Alex Hales, James Vince, Gary Vallance running out of chances

LONDON, ENGLAND - AUGUST 13:  Alex Hales of England bats during day three of the 4th Investec Test between England and Pakistan at The Kia Oval on August 13, 2016 in London, England.  (Photo by Jordan Mansfield/Getty Images)

LONDON, ENGLAND - AUGUST 13: Alex Hales of England bats during day three of the 4th Investec Test between England and Pakistan at The Kia Oval on August 13, 2016 in London, England. (Photo by Jordan Mansfield/Getty Images)

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England coach Trevor Bayliss
predicts “tough decisions” will have to be made when 
the selectors meet to pick the Test squad to tour Bangladesh and India.

Top of their agenda is sure to be the inclusion, or otherwise, of three batsmen in what have become problem positions this summer.

Alex Hales, James Vince and Gary Ballance have batted at numbers two, four and five respectively in the drawn Investec series against 
Pakistan.

Yet they loiter at seven (Ballance), nine (Vince) and ten (Hales) in England’s series averages – with a combined 498 runs between them, at a paltry 22.6 per innings.

It is an unsustainable collective shortfall for a Test team with aspirations to top the world rankings.

England have an established policy of ensuring all players selected are given time 
to prove themselves, but as Bayliss assessed the team’s performance after their ten-wicket defeat at The Oval on Sunday, there were hints 
perhaps that time may well be running out in some cases.

“They’ve definitely had a decent run at it,” said the 
Australian, pictured inset.

“We’ve probably got around a month before we get 
together and discuss the next Test series, so there will be some tough decisions to be made.”

England have been trying for four years, since the retirement of Andrew Strauss, to find a long-term opening partner for captain Alastair Cook.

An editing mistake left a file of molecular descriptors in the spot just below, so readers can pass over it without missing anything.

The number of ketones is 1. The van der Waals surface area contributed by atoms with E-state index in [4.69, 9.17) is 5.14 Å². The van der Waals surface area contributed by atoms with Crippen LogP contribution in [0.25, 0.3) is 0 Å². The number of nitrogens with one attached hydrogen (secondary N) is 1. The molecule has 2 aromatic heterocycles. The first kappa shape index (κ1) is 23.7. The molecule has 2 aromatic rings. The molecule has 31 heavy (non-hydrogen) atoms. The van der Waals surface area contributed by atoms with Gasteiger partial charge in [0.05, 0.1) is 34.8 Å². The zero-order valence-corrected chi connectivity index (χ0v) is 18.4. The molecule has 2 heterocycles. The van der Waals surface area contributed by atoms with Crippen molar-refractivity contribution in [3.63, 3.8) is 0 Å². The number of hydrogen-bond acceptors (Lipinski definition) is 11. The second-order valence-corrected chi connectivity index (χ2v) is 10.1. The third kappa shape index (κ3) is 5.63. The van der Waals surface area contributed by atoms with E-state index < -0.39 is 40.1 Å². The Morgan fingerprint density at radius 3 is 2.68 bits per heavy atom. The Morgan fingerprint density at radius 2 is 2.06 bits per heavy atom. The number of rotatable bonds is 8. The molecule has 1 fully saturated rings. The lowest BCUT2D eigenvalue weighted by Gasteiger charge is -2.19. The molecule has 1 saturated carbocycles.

After 11 Tests, Hales is still searching for a maiden century – he would become the first Englishman to own a full set across the international 
formats if he managed it.

His average of just above 27 means the jury is very much out on his future, especially after a wretched Test at The Oval in which he could make only 18 runs in two innings, dropped a straightforward chance at gully and earned a £1,500 fine – and England’s disapproval – for marching up to the third umpire’s room to 
confront the official about his dismissal to a controversial low catch.

England must decide whether to move on again, at the top and in the middle order, but compelling candidates in county cricket are thin on the ground.

A clutch of batsmen – from Durham, Essex and Kent, among others – can be identified, but none truly stands out.

“There doesn’t seem to be anyone crying out to be 
selected above anyone else,” added Bayliss.

“There’s a number of guys we’ve seen score some runs earlier this season, under a bit of scrutiny when their names are mentioned about the 
possibility of getting into the team. Some of them have dropped off.”

The scrutiny is even higher, of course, in Test cricket.

Bayliss said: “I think I heard Cookie say the two or three guys we’ve got in the team have been very good players over the last two or three years, experienced players at county level, and they have found it tough to jump up to this level.

“They have shown bits and pieces, but I think it just proves that the jump between first-class cricket and Test cricket is a big one.”

Bayliss’ opportunities remain limited between 
England engagements to see for himself what is out there.

He confirmed he will try to do so. But with a round of county championship matches ending today, time will be short before white-ball cricket takes over again for the remainder of this week.

By the time the championship resumes, England will be practising for their first one-day international against Pakistan – leaving, conceivably, another brief last-minute chance in mid-September for Bayliss to appraise himself in person of the plausible 
contenders.

Asked if he will do so, he said: “Certainly, I’ll be trying to get there when I can.

“There might be a chance in the next few days, but you’ve got to be lucky enough that whoever you are going to watch is actually batting or bowling on that day.

“There’s a month to go in the county season and there’s a challenge out there for some of those other guys to put their hand up and keep 
scoring runs.”

Before then, England will announce a squad this morning for five ODIs against Pakistan, starting next week.

They are likely to stick with most of those successful against Sri Lanka in mid-summer, bolstered by the possible returns from injury of key all-rounder Ben Stokes and fast bowler Mark Wood.

The latter has not played for his country since last October’s Dubai Test against Pakistan, since when he has had two ankle operations.

Captain Eoin Morgan and wicketkeeper Jos Buttler have been out of action too, each with hand injuries, but are both thought to be fit for 
selection again.

England ODI squad (possible, v 
Pakistan): E Morgan (captain), J Roy, 
A Hales, J Root, J Buttler (wkt), B Stokes, 
J Bairstow, M Ali, A Rashid, D Willey, 
C Woakes, L PLunkett, M Wood, J Vince.

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